1Hasmukh D. Makavana , 2Prof. Amit D. Raval , 3 Dr. Jayeshkumar R. Pitroda
1M . Tech Student , Construction Engineering & Management, BVM Engineering College, V.V.
Nagar , Anand , Guj arat, India.
2 Professor , Civil Engineering Department , BBIT College , V.V. Nagar , Anand , Gujarat , India .
3 Associate Professor , Civil Engineering Department , BVM Engineering College , V.V. Nagar ,
Anand , Gujarat , India.

Waste glass is not just waste, but it can be seen as new resource. The glass in these items can
take up space in the landfills for up to 4000 years . Gen erally, beer, wine bottles and other food
jars etc., are among the few normal household glass items put into landfills every da y. Glass is
amorphous and contain large amount of silicon and calcium, it has pozzoloni c or cementitious
properties when the particle size is less than 75 micron. The beauty of glass is, it is one of the
few materials that can be recycled indefinitely, ye t only about 22 percent of the glass produced
today is from recycled materials. Recent studies shown that the waste glass can be effectively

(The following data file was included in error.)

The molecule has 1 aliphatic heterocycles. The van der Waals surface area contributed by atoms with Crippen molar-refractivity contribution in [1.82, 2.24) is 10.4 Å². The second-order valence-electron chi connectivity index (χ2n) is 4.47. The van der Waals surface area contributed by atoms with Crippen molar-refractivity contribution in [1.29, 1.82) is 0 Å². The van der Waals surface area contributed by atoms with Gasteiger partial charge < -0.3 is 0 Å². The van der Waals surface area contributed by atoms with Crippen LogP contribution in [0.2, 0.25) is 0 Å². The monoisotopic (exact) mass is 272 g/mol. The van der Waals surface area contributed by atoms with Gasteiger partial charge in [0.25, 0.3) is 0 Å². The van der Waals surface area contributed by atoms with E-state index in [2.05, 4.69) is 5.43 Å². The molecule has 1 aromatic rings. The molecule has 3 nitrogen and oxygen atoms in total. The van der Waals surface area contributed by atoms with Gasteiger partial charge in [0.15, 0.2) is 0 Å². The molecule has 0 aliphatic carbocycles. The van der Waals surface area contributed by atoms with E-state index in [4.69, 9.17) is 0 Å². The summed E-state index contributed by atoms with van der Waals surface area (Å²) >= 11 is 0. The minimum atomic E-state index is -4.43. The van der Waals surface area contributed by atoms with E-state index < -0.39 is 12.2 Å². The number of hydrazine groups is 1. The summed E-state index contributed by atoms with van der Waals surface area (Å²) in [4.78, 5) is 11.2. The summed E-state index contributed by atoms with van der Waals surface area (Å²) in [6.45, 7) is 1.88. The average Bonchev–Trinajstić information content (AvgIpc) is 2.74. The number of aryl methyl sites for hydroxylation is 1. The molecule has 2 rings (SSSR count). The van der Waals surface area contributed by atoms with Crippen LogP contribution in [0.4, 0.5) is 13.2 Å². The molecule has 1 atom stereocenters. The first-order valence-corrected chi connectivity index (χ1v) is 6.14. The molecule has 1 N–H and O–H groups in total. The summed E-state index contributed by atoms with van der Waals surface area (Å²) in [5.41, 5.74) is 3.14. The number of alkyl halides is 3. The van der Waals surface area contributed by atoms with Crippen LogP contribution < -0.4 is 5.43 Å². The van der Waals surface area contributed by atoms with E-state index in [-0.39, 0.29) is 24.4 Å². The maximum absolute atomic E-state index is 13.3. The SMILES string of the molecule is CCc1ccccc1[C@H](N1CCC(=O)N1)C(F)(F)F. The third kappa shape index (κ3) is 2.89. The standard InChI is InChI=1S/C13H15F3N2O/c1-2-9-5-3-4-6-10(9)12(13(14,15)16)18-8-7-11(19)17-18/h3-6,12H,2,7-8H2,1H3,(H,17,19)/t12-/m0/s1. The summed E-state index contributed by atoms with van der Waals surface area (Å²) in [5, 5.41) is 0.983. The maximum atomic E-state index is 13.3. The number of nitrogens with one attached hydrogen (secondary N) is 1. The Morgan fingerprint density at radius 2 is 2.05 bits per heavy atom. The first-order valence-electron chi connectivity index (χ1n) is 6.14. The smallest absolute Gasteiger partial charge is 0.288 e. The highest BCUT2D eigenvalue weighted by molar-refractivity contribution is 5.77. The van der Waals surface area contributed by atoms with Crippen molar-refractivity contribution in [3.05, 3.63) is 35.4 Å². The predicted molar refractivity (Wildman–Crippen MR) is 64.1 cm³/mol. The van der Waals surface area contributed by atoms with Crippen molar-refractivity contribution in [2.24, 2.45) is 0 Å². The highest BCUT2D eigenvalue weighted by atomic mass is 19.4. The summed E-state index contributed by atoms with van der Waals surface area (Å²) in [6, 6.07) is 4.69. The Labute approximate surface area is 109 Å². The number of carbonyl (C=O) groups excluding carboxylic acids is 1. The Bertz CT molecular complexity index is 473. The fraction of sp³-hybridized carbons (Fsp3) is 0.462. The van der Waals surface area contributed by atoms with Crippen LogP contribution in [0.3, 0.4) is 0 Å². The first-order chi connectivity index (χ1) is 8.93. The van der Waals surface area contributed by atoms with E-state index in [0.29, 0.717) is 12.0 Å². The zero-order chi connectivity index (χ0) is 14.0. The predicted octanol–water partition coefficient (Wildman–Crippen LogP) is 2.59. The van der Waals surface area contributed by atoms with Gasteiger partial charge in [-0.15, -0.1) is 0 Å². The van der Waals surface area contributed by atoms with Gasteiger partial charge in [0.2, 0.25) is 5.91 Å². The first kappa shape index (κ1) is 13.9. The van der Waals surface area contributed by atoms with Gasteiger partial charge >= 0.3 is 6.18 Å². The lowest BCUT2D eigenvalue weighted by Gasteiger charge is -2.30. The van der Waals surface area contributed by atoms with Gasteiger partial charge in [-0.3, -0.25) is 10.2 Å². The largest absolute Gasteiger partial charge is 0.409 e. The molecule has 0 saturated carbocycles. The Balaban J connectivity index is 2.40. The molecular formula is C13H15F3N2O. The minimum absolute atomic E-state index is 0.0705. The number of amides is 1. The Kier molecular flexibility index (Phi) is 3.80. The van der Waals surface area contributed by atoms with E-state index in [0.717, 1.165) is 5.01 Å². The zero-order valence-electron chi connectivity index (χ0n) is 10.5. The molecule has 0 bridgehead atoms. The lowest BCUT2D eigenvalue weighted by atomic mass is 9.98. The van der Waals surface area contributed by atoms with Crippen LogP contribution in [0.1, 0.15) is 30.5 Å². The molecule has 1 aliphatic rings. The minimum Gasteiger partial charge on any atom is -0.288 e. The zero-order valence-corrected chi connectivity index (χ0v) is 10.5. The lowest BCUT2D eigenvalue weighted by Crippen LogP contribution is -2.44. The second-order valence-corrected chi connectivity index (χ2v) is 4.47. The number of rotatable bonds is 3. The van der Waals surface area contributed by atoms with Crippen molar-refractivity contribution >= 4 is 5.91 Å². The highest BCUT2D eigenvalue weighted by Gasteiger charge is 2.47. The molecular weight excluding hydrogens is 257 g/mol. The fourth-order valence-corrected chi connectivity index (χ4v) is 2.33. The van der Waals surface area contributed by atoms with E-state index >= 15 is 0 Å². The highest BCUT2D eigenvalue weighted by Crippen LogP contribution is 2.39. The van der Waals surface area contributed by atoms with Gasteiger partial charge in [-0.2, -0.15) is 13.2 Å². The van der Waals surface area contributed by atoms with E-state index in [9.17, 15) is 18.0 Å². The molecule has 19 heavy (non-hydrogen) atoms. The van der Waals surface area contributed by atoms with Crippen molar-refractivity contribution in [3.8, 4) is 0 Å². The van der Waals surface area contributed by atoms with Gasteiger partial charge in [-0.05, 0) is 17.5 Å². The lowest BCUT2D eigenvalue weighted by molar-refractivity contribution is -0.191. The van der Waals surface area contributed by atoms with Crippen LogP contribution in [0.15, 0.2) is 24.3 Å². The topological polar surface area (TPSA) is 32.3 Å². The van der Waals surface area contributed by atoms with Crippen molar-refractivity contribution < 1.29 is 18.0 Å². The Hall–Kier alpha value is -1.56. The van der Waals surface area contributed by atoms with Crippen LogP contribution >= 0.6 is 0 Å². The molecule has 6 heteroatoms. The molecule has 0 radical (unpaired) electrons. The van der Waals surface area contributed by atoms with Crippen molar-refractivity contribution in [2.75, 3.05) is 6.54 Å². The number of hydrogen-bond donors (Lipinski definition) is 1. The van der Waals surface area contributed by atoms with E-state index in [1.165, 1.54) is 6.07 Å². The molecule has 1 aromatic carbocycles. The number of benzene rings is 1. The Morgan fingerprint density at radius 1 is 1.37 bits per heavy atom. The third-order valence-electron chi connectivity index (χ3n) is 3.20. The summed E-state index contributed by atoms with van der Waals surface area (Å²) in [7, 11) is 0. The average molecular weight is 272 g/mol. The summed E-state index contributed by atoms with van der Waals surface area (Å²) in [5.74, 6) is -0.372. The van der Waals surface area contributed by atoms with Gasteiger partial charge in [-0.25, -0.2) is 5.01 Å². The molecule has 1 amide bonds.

used as partial replacement of cement or as fine or coarse aggregate . This review paper gives an
overview of the cu rrent progress and recycling situation of waste glass and indicates the right
way for the efficient use of waste glass in construction industry. This will not only help in reuse
of waste glass but also creates an eco -friendly environment.

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KEYWO RDS: recycl e, waste glasses, pozzolanic additive , greener environment, alkali
Silica reaction


Glass is one of the oldest material that is used by mankind . It is manufactured in many forms,
like packaging or conta iner glass, flat glass, bulb glass, and cathode ray tube glass, this all have a
limite d year s of useful life after this period of time they need to be reuse d/recycled to minimise
the environmental problems that are created by the waste glass . Glass can be recycled infinitely
without any significant changes in to its original quality . As a result of industrialization and
urbanization it has been estimated that several million tons of waste glasses are generated
annually worldwide . Most of the waste glass is sent to landfill because of impurities which are
difficult to remove, prohibitive ship ping costs to glass manufacturing plants, or mixed colour
waste streams which are difficult to separate into useful raw glass stocks. As glass is not